How much of an impact will overturning Roe V. Wade have on midterm election? Experts weigh in

Published: Jun. 27, 2022 at 6:16 PM EDT
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FORT WAYNE, Ind. (WPTA) - With Friday’s Supreme Court decision on abortion, activists and politicians are fired up and motivated to make themselves heard.

If you’ve driven by the Allen County courthouse since Friday, you’ve likely seen protesters holding signs and advocating for reproductive rights.

“We just need to educate the future generations that this is not okay and that they can stand up and fight,” protest organizer Zelle Haven-Meyer said.

Zelle Haven-Meyer organized this rally at the courthouse Monday afternoon. Beyond just wanting abortion rights to remain in place, her message is that change needs to happen in November’s midterm election.

“I think it’s really important to get the word out,” Haven-Meyer said. “Especially to young people, because they need to know that they have a voice and that they can stand up for themselves.”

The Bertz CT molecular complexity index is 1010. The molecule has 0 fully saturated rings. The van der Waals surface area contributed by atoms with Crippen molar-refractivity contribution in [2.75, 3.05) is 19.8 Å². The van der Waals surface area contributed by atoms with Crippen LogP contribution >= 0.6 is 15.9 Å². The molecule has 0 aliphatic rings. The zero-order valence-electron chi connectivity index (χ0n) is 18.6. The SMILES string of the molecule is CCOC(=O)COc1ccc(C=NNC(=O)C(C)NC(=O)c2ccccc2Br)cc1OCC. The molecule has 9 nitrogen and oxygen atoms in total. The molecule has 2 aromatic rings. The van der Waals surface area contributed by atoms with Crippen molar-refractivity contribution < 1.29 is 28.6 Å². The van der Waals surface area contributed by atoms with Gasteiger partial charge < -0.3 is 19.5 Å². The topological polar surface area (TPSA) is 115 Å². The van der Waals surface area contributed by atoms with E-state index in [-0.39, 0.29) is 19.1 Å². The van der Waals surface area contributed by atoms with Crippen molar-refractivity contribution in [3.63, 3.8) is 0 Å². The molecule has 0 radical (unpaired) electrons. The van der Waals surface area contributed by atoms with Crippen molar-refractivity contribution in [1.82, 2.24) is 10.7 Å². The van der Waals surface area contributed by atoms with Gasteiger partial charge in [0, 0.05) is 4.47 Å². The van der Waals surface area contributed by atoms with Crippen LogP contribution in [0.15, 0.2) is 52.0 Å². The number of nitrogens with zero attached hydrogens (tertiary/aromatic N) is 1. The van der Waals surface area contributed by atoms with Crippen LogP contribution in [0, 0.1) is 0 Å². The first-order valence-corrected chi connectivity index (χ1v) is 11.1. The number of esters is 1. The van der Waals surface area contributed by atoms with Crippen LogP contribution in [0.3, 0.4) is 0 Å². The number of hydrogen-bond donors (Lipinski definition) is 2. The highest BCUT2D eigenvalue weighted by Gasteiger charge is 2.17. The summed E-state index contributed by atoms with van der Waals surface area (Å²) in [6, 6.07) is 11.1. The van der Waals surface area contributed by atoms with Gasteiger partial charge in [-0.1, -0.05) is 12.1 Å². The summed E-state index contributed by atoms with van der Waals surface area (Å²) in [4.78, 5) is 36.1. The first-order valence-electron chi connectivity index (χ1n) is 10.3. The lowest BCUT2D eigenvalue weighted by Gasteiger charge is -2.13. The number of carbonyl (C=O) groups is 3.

So, how big of a role will Friday’s ruling play in voters’ decisions? PFW Political Science Professor Andy Downs says it will be one of a number of topics that voters will keep in mind when heading to the polls.

“We’ll also see turnout driven in part because of the second amendment ruling that came down and quite frankly some folks will come out because of the Jan. 6 hearings as well,” Downs said. “So, it’s possible we’re setting the stage for a very large turnout for a midterm election.”

July 6th, Indiana lawmakers will convene for a special session. It’s possible they will decide to restrict or ban abortion in Indiana.

“I think it’s safe to say that the general assembly will not be lacking in options that’s presented to them. I also think it’s safe to say that many of the members of the general assembly have already selected their favorite version of this,” Downs said.

If new abortion laws go into effect, experts say lawsuits could be filed.

“I think among the most likely for example are anything that involves interstate travel,” IU law professor Jody Madeira said. “For example, we are committed to getting Hoosier women safe and legal access to procedures no matter what the Indiana General Assembly will do and there might be lawmakers who try to stop women from getting across state lines.”

As lawmakers are set to gather for a special session ,these protesters say they will continue to try and make sure their voices are heard.

If Indiana decides to restrict or ban abortion, Downs says don’t be surprised if the new law goes into effect immediately.

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